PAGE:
Anger Management Review
Dave Buznik (Adam Sandler) is a mild-mannered man who gets incredibly annoyed but bottles up his fury. One day, after several unfortunate coincidences, he finds himself having to choose between going to jail and enrolling in an anger management course run by the infamous Dr. Buddy Rydell (Jack Nicholson), an exasperating man with a short temper and a bizarre sense of humour. With these two comedy heavyweights paired together, hilarity will ensue... In theory, at least.
I guess how much enjoyment you can get out of the movie will depend on how big a fan you are of Adam Sandler and/or Jack Nicholson. Personally, I find Nicholson quite watchable normally, but I am not particularly enamoured to Sandler. I usually find his humour irritating and not particularly funny. This film is no exception, and although Nicholson is supposed to be the annoying one, I spent most of the time being more aggravated by Sandler. He spends most of the film with only one facial expression, and it is not a very expressive one. Besides Nicholson, who occasionally raises a smile (though usually through being completelty over-the-top rather than actually being genuinely clever), none of the other main stars make any lasting impressions, with Marisa Tomei doing her bit as the token "nice" girlfriend and Kurt Fuller doing his bit as the stereotypical "nasty" boss. Oh, and Heather Graham gets an almost amusing but completely inconsequential cameo, but that's it.
There are a couple of successful scenes, one of which involves a trip to a Buddhist sanctuary, and another involving a lesbian couple (one of whom is played by January Jones from American Wedding) explaining why they are attending anger management, but in general the film's attempts at humour fall rather flat - truly a bad sign for a comedy. It doesn't help that the pace is plodding and seems mainly to be attempting to pass off certain situations and characters as inherently funny rather than actually making an effort to create any real comedy out of them. The film is surprisingly boring in a way that I didn't think was possible, and I spent most of the time watching it in a catatonic state, glancing at my watch every so often. At over 100 minutes, this movie is way too long. Possibly, if it had been a bit shorter, I would have felt more positive about it, but I'm not promising anything. Worse still, the film eventually falls into a loop that has nothing to do other than ask audiences to question whether or not Nicholson's character is actually out to ruin Sandler's life. Oh, and the ending is a giant cliché that can be seen coming a mile away. I won't spoil it, though.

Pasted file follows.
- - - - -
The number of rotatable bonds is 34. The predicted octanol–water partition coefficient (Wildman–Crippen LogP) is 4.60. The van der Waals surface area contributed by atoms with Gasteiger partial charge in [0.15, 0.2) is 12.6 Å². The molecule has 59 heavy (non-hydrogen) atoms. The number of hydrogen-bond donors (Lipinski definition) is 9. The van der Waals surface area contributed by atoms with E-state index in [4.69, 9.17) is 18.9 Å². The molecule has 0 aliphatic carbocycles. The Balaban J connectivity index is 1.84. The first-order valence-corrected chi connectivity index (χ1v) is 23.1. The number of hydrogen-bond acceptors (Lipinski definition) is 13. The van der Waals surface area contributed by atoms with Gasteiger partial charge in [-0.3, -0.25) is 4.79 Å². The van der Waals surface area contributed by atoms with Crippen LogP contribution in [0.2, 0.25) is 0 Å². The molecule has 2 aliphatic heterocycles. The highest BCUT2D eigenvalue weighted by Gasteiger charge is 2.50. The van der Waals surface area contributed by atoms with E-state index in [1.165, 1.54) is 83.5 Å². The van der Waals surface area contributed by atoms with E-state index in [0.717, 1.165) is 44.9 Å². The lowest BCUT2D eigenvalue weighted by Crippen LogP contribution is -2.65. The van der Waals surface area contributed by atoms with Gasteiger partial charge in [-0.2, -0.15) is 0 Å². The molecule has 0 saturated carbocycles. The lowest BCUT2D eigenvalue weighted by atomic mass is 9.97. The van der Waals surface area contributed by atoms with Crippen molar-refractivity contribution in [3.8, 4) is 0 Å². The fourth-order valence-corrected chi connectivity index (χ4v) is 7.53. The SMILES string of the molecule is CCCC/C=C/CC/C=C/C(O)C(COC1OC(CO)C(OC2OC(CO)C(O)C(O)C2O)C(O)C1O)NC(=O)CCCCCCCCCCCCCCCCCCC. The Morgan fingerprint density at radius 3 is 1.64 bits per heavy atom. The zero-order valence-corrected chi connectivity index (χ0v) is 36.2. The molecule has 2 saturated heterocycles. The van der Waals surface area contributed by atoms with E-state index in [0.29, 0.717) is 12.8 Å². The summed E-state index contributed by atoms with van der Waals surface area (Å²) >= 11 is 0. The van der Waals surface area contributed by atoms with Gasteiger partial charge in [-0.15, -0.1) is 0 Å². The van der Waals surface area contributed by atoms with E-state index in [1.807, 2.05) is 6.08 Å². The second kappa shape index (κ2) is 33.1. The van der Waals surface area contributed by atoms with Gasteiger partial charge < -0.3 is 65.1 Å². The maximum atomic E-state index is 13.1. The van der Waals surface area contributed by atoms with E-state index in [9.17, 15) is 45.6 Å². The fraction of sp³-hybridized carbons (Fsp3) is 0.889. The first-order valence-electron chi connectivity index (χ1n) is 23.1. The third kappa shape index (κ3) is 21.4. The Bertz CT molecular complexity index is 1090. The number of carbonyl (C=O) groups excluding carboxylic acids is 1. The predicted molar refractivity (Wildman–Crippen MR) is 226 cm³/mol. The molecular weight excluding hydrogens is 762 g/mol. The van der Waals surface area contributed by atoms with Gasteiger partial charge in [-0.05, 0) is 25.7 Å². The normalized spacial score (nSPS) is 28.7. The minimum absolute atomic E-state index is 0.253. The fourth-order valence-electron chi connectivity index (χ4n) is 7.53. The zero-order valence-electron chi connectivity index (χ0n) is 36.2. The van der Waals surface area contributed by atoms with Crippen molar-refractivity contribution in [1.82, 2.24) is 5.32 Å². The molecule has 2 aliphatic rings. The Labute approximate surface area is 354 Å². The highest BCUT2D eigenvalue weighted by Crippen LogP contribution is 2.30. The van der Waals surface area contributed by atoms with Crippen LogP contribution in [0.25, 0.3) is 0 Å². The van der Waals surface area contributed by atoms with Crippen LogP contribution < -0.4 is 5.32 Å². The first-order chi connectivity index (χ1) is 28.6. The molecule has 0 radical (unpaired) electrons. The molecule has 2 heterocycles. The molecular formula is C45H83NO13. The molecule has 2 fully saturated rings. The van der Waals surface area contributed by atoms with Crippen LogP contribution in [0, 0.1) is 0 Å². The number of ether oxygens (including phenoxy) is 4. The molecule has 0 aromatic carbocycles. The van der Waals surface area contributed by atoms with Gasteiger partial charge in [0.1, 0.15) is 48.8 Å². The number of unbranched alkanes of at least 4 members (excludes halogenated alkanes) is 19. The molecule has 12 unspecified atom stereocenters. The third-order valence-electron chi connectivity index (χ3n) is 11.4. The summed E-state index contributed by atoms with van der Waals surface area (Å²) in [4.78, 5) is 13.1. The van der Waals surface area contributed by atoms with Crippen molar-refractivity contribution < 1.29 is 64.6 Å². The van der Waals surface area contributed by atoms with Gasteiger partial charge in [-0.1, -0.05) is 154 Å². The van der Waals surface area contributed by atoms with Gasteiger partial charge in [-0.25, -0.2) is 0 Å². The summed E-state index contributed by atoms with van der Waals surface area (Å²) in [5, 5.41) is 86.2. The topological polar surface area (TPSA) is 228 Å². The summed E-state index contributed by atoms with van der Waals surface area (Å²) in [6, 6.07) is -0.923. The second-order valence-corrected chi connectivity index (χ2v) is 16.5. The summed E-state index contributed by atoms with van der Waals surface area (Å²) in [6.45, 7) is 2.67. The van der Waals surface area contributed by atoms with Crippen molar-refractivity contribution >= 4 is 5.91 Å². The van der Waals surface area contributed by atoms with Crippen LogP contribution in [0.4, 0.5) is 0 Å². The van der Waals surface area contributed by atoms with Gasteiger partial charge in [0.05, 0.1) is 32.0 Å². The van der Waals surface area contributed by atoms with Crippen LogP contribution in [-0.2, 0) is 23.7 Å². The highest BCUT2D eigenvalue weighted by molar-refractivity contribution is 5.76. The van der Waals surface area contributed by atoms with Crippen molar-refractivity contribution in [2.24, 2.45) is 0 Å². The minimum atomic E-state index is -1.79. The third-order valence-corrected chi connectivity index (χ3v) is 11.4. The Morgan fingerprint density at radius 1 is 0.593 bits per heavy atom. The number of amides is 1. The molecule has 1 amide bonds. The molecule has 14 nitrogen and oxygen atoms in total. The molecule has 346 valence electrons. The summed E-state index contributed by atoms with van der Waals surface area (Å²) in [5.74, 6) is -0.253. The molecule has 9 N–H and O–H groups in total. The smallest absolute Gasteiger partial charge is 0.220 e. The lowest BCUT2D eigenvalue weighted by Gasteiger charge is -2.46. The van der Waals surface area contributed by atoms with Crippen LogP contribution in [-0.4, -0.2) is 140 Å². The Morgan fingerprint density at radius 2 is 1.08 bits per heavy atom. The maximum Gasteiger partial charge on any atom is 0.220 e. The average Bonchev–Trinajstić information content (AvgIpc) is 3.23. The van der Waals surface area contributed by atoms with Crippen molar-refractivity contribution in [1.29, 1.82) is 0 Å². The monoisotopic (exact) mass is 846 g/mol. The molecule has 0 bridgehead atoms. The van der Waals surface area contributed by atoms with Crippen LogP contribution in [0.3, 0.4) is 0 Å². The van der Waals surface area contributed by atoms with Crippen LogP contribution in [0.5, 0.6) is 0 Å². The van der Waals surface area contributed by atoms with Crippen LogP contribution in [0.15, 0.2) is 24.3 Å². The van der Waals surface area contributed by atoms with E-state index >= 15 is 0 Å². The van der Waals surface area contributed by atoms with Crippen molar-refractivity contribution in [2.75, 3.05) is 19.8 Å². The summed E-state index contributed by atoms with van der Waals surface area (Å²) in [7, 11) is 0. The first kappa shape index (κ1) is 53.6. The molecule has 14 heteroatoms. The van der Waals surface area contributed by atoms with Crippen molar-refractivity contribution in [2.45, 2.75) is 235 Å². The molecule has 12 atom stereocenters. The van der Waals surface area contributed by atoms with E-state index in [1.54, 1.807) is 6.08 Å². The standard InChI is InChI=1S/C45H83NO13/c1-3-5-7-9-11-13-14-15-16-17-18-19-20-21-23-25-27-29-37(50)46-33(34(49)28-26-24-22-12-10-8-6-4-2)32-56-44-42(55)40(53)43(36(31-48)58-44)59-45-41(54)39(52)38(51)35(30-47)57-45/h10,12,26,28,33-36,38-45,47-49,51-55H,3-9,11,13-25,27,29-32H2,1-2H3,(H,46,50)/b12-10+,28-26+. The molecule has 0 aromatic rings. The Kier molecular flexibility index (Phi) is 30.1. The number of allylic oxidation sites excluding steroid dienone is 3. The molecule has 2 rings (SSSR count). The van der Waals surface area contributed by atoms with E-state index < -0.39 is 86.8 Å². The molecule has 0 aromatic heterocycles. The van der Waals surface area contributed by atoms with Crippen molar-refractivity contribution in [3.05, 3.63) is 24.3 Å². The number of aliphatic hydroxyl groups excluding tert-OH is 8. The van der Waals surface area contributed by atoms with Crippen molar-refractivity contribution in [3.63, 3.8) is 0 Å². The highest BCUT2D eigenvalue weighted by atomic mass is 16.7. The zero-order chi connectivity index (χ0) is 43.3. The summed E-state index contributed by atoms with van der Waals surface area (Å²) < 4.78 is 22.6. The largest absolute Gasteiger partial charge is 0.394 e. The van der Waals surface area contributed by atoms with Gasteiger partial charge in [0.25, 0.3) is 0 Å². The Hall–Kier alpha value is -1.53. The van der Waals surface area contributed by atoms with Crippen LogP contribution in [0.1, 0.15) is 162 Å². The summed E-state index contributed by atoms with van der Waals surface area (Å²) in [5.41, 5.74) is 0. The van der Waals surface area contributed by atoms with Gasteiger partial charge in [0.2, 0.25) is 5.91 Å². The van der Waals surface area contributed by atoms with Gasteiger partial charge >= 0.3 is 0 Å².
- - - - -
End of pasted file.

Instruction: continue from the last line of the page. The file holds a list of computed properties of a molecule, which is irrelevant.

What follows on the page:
Really, Anger Management represents all the worst elements of the Hollywood movie industry. The plot is clichéd and mundane, the direction pedestrian, and it attempts to sell itself simply based on the names of the main stars and on appearances by some celebrities (former New York mayor Rudolph Giuliani even pointlessly shows up in one scene). The film's real saving grace is the nice camerawork by Donald M. McAlpine. Shot in 2.35:1 (an aspect ratio that a surprising number of character-driven comedies seem to be using these days), the look of the film, for all its crudities and lackadaisical plotting and humour, is polished and well-composed.
Anger Management is by no means a horrible film, but it is so completely mediocre in every way that you have nothing to either gain or lose by watching it. Hard-core fans of either Adam Sandler or Jack Nicholson may find something to enjoy here, but in reality this is an incredibly watered-down performance, with neither actor coming close to what they are capable of.